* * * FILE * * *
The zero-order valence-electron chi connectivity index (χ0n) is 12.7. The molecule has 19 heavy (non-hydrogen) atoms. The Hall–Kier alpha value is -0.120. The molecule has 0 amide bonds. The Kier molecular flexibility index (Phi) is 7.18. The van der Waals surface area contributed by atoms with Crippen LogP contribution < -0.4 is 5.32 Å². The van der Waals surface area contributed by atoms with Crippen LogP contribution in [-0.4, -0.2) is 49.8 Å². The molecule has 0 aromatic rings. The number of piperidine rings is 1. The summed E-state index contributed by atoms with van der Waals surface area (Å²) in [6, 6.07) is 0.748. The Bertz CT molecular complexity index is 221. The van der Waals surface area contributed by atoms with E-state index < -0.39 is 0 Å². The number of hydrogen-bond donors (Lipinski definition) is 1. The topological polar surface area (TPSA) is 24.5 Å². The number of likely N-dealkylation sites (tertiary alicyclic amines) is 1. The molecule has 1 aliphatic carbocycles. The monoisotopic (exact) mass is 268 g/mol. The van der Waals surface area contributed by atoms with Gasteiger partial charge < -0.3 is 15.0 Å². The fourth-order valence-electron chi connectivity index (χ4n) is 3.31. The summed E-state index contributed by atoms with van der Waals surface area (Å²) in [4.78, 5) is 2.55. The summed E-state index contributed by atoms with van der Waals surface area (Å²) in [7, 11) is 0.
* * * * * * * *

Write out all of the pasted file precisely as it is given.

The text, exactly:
The zero-order valence-electron chi connectivity index (χ0n) is 12.7. The molecule has 19 heavy (non-hydrogen) atoms. The Hall–Kier alpha value is -0.120. The molecule has 0 amide bonds. The Kier molecular flexibility index (Phi) is 7.18. The van der Waals surface area contributed by atoms with Crippen LogP contribution < -0.4 is 5.32 Å². The van der Waals surface area contributed by atoms with Crippen LogP contribution in [-0.4, -0.2) is 49.8 Å². The molecule has 0 aromatic rings. The number of piperidine rings is 1. The summed E-state index contributed by atoms with van der Waals surface area (Å²) in [6, 6.07) is 0.748. The Bertz CT molecular complexity index is 221. The van der Waals surface area contributed by atoms with E-state index < -0.39 is 0 Å². The number of hydrogen-bond donors (Lipinski definition) is 1. The topological polar surface area (TPSA) is 24.5 Å². The number of likely N-dealkylation sites (tertiary alicyclic amines) is 1. The molecule has 1 aliphatic carbocycles. The monoisotopic (exact) mass is 268 g/mol. The van der Waals surface area contributed by atoms with Gasteiger partial charge < -0.3 is 15.0 Å². The fourth-order valence-electron chi connectivity index (χ4n) is 3.31. The summed E-state index contributed by atoms with van der Waals surface area (Å²) in [4.78, 5) is 2.55. The summed E-state index contributed by atoms with van der Waals surface area (Å²) in [7, 11) is 0.